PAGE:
Bronte Capital (h/t Dutch Book) posted the lawsuit against CCME (and the CEO/CFO) by Hank Greenberg’s CV Starr (& affiliate) funds. Effectively, Starr admits the extent of the diligence behind their 1.5 million+ share (with warrants/etc) investment in CCME was based solely upon information provided by management, either directly and/or through regulatory filings. All-in, if memory serves correctly, Starr’s investment represented >10% of the company, valuing its holdings therein at over $60 million at the peak. One would think it’d be worth spending a few thousand dollars up-front to hire a 3rd party to conduct due diligence (see Roddy Boyd’s great investigative piece for an example) that could, or in this case likely would, have saved Starr tens of millions of dollars, no?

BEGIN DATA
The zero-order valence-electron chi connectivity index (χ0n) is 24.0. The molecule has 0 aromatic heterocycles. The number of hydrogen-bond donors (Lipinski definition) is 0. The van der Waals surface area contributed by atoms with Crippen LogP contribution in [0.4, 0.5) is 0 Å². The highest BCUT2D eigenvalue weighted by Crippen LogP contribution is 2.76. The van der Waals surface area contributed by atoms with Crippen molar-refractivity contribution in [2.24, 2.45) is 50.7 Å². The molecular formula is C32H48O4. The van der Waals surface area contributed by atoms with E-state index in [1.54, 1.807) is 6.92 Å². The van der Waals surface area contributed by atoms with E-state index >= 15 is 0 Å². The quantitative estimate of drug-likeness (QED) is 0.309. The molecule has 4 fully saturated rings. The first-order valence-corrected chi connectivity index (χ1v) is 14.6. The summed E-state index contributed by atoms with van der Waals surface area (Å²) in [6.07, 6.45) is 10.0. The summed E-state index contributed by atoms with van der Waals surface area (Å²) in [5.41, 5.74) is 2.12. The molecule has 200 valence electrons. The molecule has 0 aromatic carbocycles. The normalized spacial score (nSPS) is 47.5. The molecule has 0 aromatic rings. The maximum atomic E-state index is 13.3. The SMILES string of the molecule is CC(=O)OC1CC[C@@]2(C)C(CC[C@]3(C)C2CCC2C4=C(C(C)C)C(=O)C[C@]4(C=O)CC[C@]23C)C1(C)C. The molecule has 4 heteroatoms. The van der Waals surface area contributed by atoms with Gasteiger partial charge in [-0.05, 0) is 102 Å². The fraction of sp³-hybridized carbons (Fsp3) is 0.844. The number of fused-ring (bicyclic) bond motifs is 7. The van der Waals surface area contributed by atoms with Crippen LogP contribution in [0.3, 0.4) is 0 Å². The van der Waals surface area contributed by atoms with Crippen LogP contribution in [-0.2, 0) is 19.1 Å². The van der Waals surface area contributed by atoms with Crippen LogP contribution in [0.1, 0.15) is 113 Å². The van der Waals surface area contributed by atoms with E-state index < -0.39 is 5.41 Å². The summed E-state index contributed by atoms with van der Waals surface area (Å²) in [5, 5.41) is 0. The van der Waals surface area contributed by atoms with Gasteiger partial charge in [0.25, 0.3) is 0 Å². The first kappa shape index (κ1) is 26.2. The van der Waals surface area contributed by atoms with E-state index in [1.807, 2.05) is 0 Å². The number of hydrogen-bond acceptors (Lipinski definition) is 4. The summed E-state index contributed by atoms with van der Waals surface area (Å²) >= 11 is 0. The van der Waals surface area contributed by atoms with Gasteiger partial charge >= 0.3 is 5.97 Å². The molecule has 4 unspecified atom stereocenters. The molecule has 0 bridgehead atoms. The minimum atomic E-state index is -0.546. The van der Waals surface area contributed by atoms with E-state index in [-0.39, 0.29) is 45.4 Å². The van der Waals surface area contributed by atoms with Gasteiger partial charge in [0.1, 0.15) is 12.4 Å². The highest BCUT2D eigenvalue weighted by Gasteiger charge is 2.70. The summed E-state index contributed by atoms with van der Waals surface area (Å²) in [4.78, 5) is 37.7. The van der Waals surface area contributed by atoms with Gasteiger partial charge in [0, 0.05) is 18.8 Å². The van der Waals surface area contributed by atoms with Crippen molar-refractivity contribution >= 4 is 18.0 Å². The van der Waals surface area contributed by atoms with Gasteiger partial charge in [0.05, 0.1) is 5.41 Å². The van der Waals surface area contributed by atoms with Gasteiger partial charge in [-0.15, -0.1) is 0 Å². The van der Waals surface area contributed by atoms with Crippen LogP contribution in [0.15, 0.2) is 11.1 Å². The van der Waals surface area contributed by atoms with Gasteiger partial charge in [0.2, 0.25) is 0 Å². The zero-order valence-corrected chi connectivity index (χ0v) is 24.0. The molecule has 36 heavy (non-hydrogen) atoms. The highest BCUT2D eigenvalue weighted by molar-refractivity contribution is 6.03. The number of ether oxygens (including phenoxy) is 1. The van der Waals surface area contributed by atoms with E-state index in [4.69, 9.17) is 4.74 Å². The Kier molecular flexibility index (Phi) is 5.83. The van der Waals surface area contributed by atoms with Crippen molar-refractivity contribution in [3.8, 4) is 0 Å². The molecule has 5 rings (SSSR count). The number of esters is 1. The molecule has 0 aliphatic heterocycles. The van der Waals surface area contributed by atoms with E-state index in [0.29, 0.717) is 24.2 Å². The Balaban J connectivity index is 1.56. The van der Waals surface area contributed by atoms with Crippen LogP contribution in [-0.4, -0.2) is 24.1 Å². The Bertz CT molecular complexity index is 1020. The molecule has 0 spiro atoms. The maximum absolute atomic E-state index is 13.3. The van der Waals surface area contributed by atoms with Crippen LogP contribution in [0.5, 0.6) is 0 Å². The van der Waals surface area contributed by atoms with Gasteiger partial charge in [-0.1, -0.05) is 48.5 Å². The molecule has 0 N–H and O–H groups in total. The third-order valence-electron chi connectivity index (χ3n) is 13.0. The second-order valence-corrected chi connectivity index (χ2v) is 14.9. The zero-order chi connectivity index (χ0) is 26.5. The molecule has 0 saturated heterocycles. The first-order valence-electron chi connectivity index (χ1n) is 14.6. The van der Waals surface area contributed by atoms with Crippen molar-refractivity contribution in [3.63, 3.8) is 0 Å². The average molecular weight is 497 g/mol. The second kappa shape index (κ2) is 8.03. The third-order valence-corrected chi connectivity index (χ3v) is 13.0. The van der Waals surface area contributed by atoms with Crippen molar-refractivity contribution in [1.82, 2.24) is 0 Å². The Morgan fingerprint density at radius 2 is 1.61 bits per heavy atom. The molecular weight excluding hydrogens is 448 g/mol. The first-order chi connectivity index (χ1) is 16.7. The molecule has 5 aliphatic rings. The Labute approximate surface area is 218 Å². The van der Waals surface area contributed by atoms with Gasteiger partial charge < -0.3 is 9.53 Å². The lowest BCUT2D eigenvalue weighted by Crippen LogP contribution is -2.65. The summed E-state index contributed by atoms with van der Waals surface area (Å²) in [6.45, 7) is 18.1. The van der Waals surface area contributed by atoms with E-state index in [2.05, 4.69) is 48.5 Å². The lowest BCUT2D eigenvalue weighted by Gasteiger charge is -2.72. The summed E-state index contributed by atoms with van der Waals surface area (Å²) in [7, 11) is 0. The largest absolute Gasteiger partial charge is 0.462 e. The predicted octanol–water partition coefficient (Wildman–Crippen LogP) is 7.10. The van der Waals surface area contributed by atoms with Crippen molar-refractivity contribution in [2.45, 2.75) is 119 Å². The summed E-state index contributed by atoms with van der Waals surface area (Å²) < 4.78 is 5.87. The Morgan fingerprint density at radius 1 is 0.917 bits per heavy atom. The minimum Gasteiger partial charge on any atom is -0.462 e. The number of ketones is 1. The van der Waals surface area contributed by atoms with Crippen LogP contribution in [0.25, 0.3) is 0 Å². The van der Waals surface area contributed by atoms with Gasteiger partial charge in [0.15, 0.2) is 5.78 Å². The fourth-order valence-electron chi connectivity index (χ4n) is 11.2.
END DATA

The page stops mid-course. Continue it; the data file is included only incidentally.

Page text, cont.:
Call me old-fashioned, but there’s no amount nor structure of put-back or make-whole clauses in the world that would convince me to invest a single dollar into CCME based off their latest 10-k. There are so many orange/red-flags just in the public filings I’d be more inclined to buy out-of-the-money puts rather than to get long via the common stock or other method.
Starr can sue for all the money in the world (or all the tea in China, as it were) but as I’ve previously discussed, I’d be surprised if there’s much if any money/assets left. I’m not 100% sure how the U.S./PRC (China) subsidiary structure protects the CEO, his mother, and the CFO, but at first glance, it looks like there’s plenty of opportunity, means, and motive for them to have siphoned-off most of whatever value there was from the China-based operating company(ies) into their pockets, with holders of U.S-listed CCME being none-the-wiser, and certainly none-the-richer.
I look forward to seeing this debacle shake-out, and to sharing the myriad lessons with you. Stay tuned!